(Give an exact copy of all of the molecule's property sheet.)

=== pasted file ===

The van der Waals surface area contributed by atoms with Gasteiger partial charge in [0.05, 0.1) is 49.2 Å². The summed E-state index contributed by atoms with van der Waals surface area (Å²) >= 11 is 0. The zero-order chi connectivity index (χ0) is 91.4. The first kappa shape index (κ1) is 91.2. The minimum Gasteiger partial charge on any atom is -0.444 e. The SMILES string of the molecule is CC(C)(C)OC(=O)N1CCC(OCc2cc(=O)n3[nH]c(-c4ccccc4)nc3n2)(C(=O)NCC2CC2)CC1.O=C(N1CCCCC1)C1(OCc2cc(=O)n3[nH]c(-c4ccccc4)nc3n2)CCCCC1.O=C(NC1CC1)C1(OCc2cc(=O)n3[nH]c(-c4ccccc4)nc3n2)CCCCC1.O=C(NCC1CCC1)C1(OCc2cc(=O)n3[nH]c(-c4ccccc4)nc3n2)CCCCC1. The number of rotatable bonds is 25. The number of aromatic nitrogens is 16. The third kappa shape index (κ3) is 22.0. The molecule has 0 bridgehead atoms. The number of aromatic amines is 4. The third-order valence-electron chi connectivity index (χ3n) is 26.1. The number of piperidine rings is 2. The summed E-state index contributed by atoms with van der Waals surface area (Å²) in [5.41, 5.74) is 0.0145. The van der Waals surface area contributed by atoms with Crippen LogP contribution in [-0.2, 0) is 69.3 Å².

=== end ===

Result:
The van der Waals surface area contributed by atoms with Gasteiger partial charge in [0.05, 0.1) is 49.2 Å². The summed E-state index contributed by atoms with van der Waals surface area (Å²) >= 11 is 0. The zero-order chi connectivity index (χ0) is 91.4. The first kappa shape index (κ1) is 91.2. The minimum Gasteiger partial charge on any atom is -0.444 e. The SMILES string of the molecule is CC(C)(C)OC(=O)N1CCC(OCc2cc(=O)n3[nH]c(-c4ccccc4)nc3n2)(C(=O)NCC2CC2)CC1.O=C(N1CCCCC1)C1(OCc2cc(=O)n3[nH]c(-c4ccccc4)nc3n2)CCCCC1.O=C(NC1CC1)C1(OCc2cc(=O)n3[nH]c(-c4ccccc4)nc3n2)CCCCC1.O=C(NCC1CCC1)C1(OCc2cc(=O)n3[nH]c(-c4ccccc4)nc3n2)CCCCC1. The number of rotatable bonds is 25. The number of aromatic nitrogens is 16. The third kappa shape index (κ3) is 22.0. The molecule has 0 bridgehead atoms. The number of aromatic amines is 4. The third-order valence-electron chi connectivity index (χ3n) is 26.1. The number of piperidine rings is 2. The summed E-state index contributed by atoms with van der Waals surface area (Å²) in [5.41, 5.74) is 0.0145. The van der Waals surface area contributed by atoms with Crippen LogP contribution in [-0.2, 0) is 69.3 Å².